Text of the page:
Recently, I was looking through my bookshelves and discovered an entire shelf of instruction books that came with software I had previously purchased. Yes, there was a time when software was bought in stores, not downloaded. Upon closer examination of these instruction books, I noticed that many of them were for computers and software that I no longer use or even own. More importantly, most were still in shrink-wrap, never opened. I recalled that when I bought software, I just put the disk into the computer and never looked at the book.
I realized that I did the same when I bought a new car — with one exception. I never read the instruction book in the glove compartment. I just turned on the engine and drove off. I already knew how to drive, so I didn’t need a book. The exception occurred when I tried to set the clock. I couldn’t figure it out, so I finally opened the glove compartment and checked the book.
This pattern was and is true for every device I buy. I never read the book that comes with a toaster, an iPod, or a juicer unless I have a question. There are some people who do read instruction books before using a device, but with no disrespect intended, those people are a small minority. Our minds are set up to not care about answers unless we have a question. The greater the question, the more compelling it is, the more we want the answer. We learn best when questions come before answers.
The Need to Know
Too many classrooms ignore this basic learning model. They spend most of class time providing information and then ask questions in the form of a quiz, test, or discussion. This is backward. Too many students never learn this way. It is simply too hard to understand, organize, interpret, or make sense out of information — or even to care about it — unless it answers a question that students care about.
Lessons, units, and topics are more motivating when they begin with a question whose answer students want to know. Not only do great questions generate interest, they also answer the question that so many students wonder about: “Why do I have to learn this?” Finally, great questions increase cognitive organization of the content by framing it into a meaningful answer to the opening question.
There is a catch, though, in using questions to begin your lesson. The question must be connected to the content, so that the following learning activities actually answer the question. The question must fit your students’ age, ability, and experiences. In addition, the question needs to provoke both thought and curiosity. In fact, it must be compelling enough to generate so much motivation so that students can’t help but want to know the answer.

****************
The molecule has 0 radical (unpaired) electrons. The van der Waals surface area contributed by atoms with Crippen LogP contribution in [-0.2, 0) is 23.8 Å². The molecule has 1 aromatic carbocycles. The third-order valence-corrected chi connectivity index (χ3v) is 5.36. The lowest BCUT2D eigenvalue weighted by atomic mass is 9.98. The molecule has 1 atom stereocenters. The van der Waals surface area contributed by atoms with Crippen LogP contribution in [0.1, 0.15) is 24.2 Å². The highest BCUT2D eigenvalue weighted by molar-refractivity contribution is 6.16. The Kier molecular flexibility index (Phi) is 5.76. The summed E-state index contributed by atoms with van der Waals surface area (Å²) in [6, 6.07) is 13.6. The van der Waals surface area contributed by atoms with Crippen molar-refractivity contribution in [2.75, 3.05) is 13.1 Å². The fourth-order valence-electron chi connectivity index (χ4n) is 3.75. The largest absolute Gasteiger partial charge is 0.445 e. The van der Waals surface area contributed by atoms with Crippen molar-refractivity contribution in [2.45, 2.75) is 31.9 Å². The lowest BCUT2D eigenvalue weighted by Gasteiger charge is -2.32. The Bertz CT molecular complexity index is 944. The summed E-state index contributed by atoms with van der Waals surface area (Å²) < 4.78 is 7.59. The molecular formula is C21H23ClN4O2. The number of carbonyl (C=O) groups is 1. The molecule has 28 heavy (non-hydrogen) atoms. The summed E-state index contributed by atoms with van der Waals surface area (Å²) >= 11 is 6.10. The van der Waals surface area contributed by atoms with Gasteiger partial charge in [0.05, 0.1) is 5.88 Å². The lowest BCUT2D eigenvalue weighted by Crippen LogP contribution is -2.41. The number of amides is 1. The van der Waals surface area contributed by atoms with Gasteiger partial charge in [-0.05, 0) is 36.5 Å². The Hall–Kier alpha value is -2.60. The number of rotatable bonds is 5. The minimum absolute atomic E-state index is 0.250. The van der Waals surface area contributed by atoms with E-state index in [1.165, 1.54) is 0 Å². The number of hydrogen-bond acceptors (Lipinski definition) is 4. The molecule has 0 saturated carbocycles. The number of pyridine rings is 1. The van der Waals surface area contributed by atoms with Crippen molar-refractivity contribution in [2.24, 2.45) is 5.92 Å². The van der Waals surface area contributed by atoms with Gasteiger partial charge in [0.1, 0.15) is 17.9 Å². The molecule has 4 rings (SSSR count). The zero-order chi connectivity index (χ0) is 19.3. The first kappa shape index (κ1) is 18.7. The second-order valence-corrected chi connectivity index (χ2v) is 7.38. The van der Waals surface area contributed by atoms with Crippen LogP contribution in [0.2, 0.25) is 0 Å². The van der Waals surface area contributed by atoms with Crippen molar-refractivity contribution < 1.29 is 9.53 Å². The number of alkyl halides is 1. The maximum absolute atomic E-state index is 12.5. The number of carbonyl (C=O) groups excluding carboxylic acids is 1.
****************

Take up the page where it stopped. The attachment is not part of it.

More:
Have you ever forgotten the name of a song and spent hours trying to remember it? It gets under your skin until you no longer want the answer — you need it. That’s what a great opening question does for students. Compulsion more than simple curiosity drives them to learn the information that follows. It’s what I felt when I finally wanted to read my car manual so that I could set the clock.
10 Questions That Motivate Learning
Questions this powerful are hard to find. I suggest collecting as many as you can (5-10 per year, for example), and after weeding out the ones that didn’t work, eventually you’ll be able to fill a notebook or computer file with them. I have been collecting these kinds of questions from teachers for years. Here’s a sample of some great ones that worked with students in creating enough motivation to drive an entire lesson.
- Middle school math: What does Martin Luther King have in common with algebra? (Answer: Both are concerned with equality.)
- First grade science class studying particles: What is the smallest thing you’ve ever held in your hand? (Warning: Do not use this question in high school.)
- Upper-level history class studying the Pilgrims: Is there anything your parents could ever do to you that would make you run away from home?
- Elementary art: If humans could be a color other than any of the colors that they already are, what color would they be? Why do you think this? Draw some people of this color.
- High school English: If Hamlet were a television sitcom, what would be a better name for it?
- Elementary English: What is the best name for a book about your life?
- Geography: Why does Israel have more fertile soil than other Middle East countries that share the same desert? (Answer: It has more trees to hold in moisture.)
- Second grade reading: We are going to redesign the alphabet. What three letters can be eliminated? (Answer: C, Q, X)
- Eighth grade physical education: Why is a soccer ball harder to control inside the gym than on the field? (Answer: Friction)
- Middle school English: Why don’t good and food rhyme? Given the definition of best, can you have more than one best friend?
Each of these questions was used by teachers to begin lessons that really motivated their students. Can you add any more to the list?